Cross-border Co-operation and Policy Networks in West Africa
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Cross-border Co-operation and Policy Networks in West Africa

This publication examines how policy actors involved in cross-border co-operation contribute to the regional integration process in West Africa. It uses a pioneering methodology, known as social network analysis, to visualise the formal and informal relationships between actors involved in cross-border policy networks, showing that borders have notable and diverse impacts on exchanges of information and the relative power of networks. The report then analyses a range of regional indicators of co-operation potential, visually demonstrating that borders can also affect the ability of sub-regions within West Africa to develop cross-border initiatives in a number of ways. Combining these two analyses with the perceptions of regional policy makers as to which border areas they consider as priorities for regional integration, the publication concludes with the analytical foundations for more effective place-based policies that can enhance cross-border co-operation in West Africa.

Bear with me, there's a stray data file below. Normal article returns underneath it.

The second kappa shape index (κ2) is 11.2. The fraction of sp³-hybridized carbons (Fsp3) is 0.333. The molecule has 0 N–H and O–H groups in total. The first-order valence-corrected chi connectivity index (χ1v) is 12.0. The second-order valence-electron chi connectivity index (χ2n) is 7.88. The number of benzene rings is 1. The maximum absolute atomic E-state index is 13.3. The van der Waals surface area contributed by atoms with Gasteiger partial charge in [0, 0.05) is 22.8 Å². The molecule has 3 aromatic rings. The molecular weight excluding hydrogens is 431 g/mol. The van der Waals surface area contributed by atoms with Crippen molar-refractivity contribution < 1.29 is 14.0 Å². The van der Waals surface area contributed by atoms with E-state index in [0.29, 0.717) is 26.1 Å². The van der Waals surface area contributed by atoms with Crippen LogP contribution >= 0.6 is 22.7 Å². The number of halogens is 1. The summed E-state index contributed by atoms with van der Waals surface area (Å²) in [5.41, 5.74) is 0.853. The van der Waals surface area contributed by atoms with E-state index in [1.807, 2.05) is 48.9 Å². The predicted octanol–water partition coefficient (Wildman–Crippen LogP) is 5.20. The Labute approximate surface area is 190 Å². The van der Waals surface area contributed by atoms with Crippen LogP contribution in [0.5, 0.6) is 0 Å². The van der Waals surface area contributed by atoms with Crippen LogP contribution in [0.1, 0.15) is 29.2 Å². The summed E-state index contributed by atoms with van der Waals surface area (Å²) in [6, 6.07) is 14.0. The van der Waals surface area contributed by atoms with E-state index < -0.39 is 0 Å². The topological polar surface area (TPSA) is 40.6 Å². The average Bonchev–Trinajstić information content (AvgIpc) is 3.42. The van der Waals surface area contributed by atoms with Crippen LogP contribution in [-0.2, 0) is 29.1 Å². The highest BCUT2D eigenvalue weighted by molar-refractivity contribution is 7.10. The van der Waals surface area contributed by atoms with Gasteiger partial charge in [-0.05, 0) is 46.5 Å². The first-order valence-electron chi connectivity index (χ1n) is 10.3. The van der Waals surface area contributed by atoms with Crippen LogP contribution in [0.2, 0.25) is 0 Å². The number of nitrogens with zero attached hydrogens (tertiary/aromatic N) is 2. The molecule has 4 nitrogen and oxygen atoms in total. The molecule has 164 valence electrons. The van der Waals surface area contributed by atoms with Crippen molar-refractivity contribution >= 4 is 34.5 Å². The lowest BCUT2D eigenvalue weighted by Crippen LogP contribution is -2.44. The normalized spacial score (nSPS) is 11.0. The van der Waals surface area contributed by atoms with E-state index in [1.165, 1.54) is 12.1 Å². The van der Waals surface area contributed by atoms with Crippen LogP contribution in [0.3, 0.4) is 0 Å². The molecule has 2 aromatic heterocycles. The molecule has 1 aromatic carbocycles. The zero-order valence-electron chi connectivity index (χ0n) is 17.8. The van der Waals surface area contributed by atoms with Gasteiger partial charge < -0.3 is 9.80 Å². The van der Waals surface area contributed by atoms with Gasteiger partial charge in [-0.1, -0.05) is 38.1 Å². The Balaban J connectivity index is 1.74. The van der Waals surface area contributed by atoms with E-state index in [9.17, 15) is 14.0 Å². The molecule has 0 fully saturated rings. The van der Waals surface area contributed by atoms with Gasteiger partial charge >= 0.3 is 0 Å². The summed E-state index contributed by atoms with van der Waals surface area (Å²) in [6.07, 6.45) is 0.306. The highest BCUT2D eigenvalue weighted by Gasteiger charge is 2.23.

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Spatial representations and cross‑border co‑operation in West Africa You do not have access to this content

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Author(s):
OECD

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Chapter 8 analyses the spatial representations of the actors involved in cross-border co-operation in West Africa. The first part of the chapter uses mental maps to identify areas recognised as priority regions for cross-border co-operation, the extent to which they vary in size depending on the country in which the actors are located and the locus of the cross-border co-operation’s centre of gravity. The second maps the places that are considered as particularly strategic for cooperation between actors within the region itself, while the third section identifies actors which have the potential to be more actively engaged in co-operation activities and discusses the emergence of multi-layered governance in the region. The fourth and concluding section proposes an overview of the co-operation dynamics in place in cross-border areas.

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